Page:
Speaking of humanity and its imperfections, let’s pause for a second and discuss homicidal tyrants, with which our history is replete. (This is always fun.) Accounts of their atrocities will generally lead off with something like this: “Stalin killed millions”. (I just did a google search and found an article with that in its title.) Ok, pause for another second. Look at a fluffy cloud, if one is available, and cooly reflect. Did Stalin kill millions? No, of course not. No one kills millions. There isn’t time. They need to eat, poop, sleep, and in general brush up on their copies of “12 Easy Rules to be an Effective Tyrant”. No, the writer of the article put the blame on Stalin because the truth would come dangerously close to blaming the writer him or her self. See, the actual deaths were caused by minions, many of whom were just average Joes, malleable and compliant when confronted by Stalin, and the times that produced him. It was minions (people) who imprisoned Galileo for heresy, tortured thousands during the Inquisition (again with the heresy; a pattern is forming), and sent millions to be retrained in the name of Mao. Anyway, as Pogo summed up more than half century ago: “Yep, son. We have met the enemy, and he is us.” Tyrants are shepherds; people – the herd – they’re the actual freedom deniers and death dealers.
Ok, gosh. Humanity is imperfect. Scarcely an indigestible notion, or new, so let’s carry on.
Among the things listed above as – well, not really required for, but certainly aiding and promoting the possibility of some genius having an annus mirabilis while isolated and otherwise socially distanced during the present pandemic – focus on the last one. There are just too many people doing physics nowadays, and the clamorous tyranny of their bleating is enough to dull the maverick tendencies of all but very very few. And even when not, their collective voices – appearing as journal articles and pop sci pieces – will easily drown out any voice calling plaintively from the wilderness.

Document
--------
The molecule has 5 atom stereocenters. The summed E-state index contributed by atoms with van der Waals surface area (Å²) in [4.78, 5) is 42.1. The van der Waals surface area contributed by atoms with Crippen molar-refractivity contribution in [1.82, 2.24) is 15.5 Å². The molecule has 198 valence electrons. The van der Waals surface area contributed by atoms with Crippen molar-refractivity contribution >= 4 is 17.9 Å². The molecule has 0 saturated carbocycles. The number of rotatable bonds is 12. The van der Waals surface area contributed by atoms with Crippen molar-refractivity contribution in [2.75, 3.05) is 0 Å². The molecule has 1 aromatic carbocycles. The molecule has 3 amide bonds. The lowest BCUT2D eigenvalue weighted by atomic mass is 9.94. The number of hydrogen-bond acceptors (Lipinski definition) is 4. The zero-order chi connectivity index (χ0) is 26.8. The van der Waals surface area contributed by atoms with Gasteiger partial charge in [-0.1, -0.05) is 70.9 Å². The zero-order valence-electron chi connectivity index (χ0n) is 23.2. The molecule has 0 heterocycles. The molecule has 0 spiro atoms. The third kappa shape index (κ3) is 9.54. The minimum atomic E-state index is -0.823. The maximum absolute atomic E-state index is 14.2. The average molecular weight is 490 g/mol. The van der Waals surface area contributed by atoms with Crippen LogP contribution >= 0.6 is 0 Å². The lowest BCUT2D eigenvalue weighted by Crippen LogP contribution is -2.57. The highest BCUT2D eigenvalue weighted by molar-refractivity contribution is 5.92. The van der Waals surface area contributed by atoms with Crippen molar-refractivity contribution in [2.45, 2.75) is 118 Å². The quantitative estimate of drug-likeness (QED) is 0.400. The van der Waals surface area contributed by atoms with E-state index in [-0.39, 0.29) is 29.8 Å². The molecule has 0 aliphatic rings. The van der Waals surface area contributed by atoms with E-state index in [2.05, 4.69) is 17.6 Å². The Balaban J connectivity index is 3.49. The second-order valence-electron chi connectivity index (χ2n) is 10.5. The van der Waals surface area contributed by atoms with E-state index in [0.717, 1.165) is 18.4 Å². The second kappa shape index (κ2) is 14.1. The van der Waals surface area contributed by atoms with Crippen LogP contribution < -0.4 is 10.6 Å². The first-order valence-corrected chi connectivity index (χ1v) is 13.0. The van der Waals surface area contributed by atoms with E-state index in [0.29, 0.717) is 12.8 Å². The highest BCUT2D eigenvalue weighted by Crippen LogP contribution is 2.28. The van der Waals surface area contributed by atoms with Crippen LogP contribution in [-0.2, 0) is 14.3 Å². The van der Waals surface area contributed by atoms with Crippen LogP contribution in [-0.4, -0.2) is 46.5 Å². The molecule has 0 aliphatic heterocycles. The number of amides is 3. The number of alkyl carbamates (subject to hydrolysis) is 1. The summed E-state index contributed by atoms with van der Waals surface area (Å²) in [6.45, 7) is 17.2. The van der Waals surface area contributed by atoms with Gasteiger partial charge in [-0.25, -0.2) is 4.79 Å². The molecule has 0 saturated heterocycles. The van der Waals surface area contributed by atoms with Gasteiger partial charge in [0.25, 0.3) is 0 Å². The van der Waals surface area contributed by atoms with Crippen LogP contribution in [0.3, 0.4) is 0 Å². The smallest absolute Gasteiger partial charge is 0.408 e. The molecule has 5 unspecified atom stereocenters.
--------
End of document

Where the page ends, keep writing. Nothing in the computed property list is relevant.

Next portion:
But now, late in March, 2020, that is the least of the things missing from the list. You can go live in the country, separating yourself physically from the rest of humanity for however long you want, but if you don’t shut off the internet, you will never be truly isolated, free from the pollution of the herd. Yes, academics the world over are presently physically more isolated than they’ve ever been, but intellectually they are no more isolated than the Borg, and like the Borg they each are subservient to the whole – to groupthink. The internet makes originality extremely unlikely.
Had Newton had the internet, a blessing and a curse – well, the mind boggles. Failing to develop calculus and a theory of why things fall down, we’d likely have fallen back on the notion that all things that don’t fall down long ago drifted into space, ergo … Personally I’d be happy in a world that believed that. But it’s wrong. Probably.
Anyhow, Newton didn’t have the internet. He had his brain, and time. However, had he come back from isolation to the presently huge population of physicists, all of whom were content with the status quo, his ideas would likely not have failed, but gaining traction may have taken much longer.
Ok, so, he didn’t have those problems, and he became a titan. History records it thus. The end. Another pointless screed in which I say in slightly different terms things I’ve been saying for years. Perhaps I should get help. One or two sessions per week should suffice.